It’s the time of year for saving money!
When I come across discs like this I sometimes feel that the music industry deserves every drop of blood it drips from effectively shooting itself in the foot. Here, I found a really nice collection of Nick Drake recordings on SACD with the bare minimum indication that there are 5.1 surround mixes contained inside. And when you get inside to the liner notes there is virtually no mention of the surround mix apart from one passing credit to the mixer. Why spend all that money on doing the surround mix and then not really tout its wonders to the buying public? Honestly, I could give these folks a lesson in basic marketing and format promotion if they were willing to hire me (hello music industry!)
So its little wonder I never heard of this disc even existing before finding it in Fry’s — of all places! — a couple weeks ago. I suspect you never heard about this release. And that is a shame because it is really quite nice, if a bit erratic. Some songs make good use of the surrounds and others, not so much; I suspect this has more to do with the relatively primitive nature of the recordings than for lack of desire.
Opening track “Introduction” (from Bryter Later) has a nice surround feel, with strings appearing in the rear surrounds. Simple, but immersive and very lush sounding. “River Man, “on the other hand uses the surrounds to fill up the room with Drake’s warmly yearning vocals. “Cello Song” is all about room ambiance while “Hazy Jane 1” blends acoustic guitar and strings with (again) a big vocal immersion sound. “Pink Moon” is stereo mostly until the piano comes in from rear while Magic envelops you in those lush string sections. “Northern Sky” keeps the band mostly in stereo and fills room with Nick’s vocals.
“Way To Blue,” which could be a prototype for some of Elvis Costello’s The Juliet Letters, keeps the strings in stereo and puts vocal in room
And the album goes on this way.
Is it a perfect or complete collection? Probably not. Is it one that is worth owning? Absolutely as it contains many great songs and makes for a nice end-to-end listening experience.
Oh,what’s that you say? You aren’t familiar with Nick Drake’s music and are wondering what he sounds like?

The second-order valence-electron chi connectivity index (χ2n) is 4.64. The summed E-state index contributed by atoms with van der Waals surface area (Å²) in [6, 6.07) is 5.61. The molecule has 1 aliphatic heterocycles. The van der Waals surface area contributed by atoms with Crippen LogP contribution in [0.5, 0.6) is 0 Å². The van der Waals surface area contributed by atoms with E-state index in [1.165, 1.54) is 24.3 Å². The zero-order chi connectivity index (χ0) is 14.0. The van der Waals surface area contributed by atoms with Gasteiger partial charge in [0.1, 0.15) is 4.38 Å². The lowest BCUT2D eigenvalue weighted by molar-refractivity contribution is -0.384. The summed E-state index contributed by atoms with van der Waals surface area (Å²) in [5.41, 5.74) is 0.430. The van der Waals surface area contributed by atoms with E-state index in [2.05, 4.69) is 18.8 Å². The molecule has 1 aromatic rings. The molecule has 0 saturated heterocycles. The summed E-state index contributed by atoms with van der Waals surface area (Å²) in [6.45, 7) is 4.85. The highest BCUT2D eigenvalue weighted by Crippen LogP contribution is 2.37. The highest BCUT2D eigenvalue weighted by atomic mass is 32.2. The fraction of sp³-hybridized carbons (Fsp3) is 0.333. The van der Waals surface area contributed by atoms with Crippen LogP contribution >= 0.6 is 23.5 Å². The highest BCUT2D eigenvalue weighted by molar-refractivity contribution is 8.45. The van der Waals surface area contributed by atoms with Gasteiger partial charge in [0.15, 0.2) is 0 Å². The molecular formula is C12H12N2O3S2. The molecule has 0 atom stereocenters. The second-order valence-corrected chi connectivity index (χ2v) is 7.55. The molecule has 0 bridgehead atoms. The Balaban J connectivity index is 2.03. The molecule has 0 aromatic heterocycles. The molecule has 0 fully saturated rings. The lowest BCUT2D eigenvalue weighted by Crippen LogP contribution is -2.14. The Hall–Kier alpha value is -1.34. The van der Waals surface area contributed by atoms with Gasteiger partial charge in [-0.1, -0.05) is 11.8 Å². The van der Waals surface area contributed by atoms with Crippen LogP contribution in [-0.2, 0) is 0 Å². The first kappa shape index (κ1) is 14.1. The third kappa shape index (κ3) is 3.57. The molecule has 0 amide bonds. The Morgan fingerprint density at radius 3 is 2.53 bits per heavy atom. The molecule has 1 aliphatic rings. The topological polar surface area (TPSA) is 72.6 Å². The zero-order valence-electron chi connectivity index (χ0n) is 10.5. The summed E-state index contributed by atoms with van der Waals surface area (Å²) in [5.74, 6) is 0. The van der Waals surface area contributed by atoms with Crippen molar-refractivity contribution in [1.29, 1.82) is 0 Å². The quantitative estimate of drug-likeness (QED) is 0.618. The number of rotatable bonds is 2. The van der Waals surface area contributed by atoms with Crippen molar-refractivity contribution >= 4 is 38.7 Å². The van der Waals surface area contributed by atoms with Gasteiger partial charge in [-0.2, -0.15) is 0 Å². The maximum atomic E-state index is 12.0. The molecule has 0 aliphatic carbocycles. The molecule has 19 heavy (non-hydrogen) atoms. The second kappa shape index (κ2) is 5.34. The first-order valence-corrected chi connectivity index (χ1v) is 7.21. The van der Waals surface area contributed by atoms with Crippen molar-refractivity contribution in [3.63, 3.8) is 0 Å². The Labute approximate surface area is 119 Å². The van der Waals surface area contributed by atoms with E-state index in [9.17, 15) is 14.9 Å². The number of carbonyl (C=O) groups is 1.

Well, fans of modern alternative rock band Sebadoh might be surprised to find that Nick Drake’s voice — and sometimes haunting pop miniature styled songwriting — sounds a bit like a Great Uncle to the solo material by lead singer Lou Barlow. Were you ever a fan of Nico’s classic first solo album from 1967, Chelsea Girls? Nick Drake sounds quite a bit like a male continuation of that great mood Nico created on that album and the title track especially.
Drake also sounds like an even mellower fellow than the sunshine superman himself, Donovan. If you like Van Morrison’s jazzier and more otherworldly excursions (such as Astral Weeks) you might enjoy Nick Drake. If you were ever a fan of John Sebastian and The Lovin’ Spoonful, Drake may tickle your fancy. Are you a fan of The Zombies’ Odyssey and Oracle as well as the early solo album by lead singer Colin Blunstone? You might well like Nick Drake then.
Did you ever like Harry Chapin’s cello-woven folk-pop tales? Nick Drake may then be your new taxi.
I could go on. I think you get the idea.
You should get this album. If not for its at times lovely surround mixes, then at minimum to have some sweet Nick Drake music in your collection. You can get it up on Amazon for around $12 new. Hey, that is even cheaper than I paid for it!
Mark Smotroff is a freelance writer and avid music collector who has worked for many years in marketing communications for the consumer electronics, pro audio and video games industries, serving clients including DTS, Sega, Sony, Sharp, AT&T and many others. www.smotroff.com Mark has written for EQ Magazine, Mix Magazine, Goldmine/DISCoveries Magazine, BigPictureBigSound.com, Sound+Vision Magazine and HomeTechTell.com. He is also a musician / composer who’s songs have been used in TV shows such as Smallville and Men In Trees as well as films and documentaries. Mark is currently rolling out a new musical he’s written: www.dialthemusical.com.